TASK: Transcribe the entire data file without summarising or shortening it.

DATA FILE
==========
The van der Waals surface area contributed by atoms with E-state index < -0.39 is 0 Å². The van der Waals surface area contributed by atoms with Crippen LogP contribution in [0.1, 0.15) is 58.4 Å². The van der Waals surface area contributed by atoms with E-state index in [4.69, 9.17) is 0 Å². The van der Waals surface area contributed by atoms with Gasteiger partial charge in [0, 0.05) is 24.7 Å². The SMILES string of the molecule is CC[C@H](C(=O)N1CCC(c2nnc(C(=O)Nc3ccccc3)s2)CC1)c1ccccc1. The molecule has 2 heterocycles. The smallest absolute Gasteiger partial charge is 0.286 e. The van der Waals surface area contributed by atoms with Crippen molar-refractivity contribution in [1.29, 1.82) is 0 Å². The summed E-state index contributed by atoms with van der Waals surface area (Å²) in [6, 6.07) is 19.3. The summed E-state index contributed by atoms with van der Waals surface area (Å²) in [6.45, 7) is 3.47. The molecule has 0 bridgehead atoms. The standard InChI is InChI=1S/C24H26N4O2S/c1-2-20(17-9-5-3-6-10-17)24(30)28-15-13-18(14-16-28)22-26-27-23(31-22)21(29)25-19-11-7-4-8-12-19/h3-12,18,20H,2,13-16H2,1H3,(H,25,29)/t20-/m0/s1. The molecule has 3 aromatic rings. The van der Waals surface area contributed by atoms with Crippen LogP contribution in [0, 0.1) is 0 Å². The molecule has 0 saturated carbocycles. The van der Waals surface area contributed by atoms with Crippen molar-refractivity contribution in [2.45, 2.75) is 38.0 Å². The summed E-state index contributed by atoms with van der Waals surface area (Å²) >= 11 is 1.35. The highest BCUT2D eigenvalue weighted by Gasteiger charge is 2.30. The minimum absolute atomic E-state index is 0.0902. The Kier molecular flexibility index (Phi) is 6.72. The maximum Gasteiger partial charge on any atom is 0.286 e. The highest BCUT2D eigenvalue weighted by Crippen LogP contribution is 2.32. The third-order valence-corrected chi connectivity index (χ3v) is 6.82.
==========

The van der Waals surface area contributed by atoms with E-state index < -0.39 is 0 Å². The van der Waals surface area contributed by atoms with Crippen LogP contribution in [0.1, 0.15) is 58.4 Å². The van der Waals surface area contributed by atoms with E-state index in [4.69, 9.17) is 0 Å². The van der Waals surface area contributed by atoms with Gasteiger partial charge in [0, 0.05) is 24.7 Å². The SMILES string of the molecule is CC[C@H](C(=O)N1CCC(c2nnc(C(=O)Nc3ccccc3)s2)CC1)c1ccccc1. The molecule has 2 heterocycles. The smallest absolute Gasteiger partial charge is 0.286 e. The van der Waals surface area contributed by atoms with Crippen molar-refractivity contribution in [1.29, 1.82) is 0 Å². The summed E-state index contributed by atoms with van der Waals surface area (Å²) in [6, 6.07) is 19.3. The summed E-state index contributed by atoms with van der Waals surface area (Å²) in [6.45, 7) is 3.47. The molecule has 0 bridgehead atoms. The standard InChI is InChI=1S/C24H26N4O2S/c1-2-20(17-9-5-3-6-10-17)24(30)28-15-13-18(14-16-28)22-26-27-23(31-22)21(29)25-19-11-7-4-8-12-19/h3-12,18,20H,2,13-16H2,1H3,(H,25,29)/t20-/m0/s1. The molecule has 3 aromatic rings. The van der Waals surface area contributed by atoms with Crippen LogP contribution in [0, 0.1) is 0 Å². The molecule has 0 saturated carbocycles. The van der Waals surface area contributed by atoms with Crippen molar-refractivity contribution in [2.45, 2.75) is 38.0 Å². The summed E-state index contributed by atoms with van der Waals surface area (Å²) >= 11 is 1.35. The highest BCUT2D eigenvalue weighted by Gasteiger charge is 2.30. The minimum absolute atomic E-state index is 0.0902. The Kier molecular flexibility index (Phi) is 6.72. The maximum Gasteiger partial charge on any atom is 0.286 e. The highest BCUT2D eigenvalue weighted by Crippen LogP contribution is 2.32. The third-order valence-corrected chi connectivity index (χ3v) is 6.82.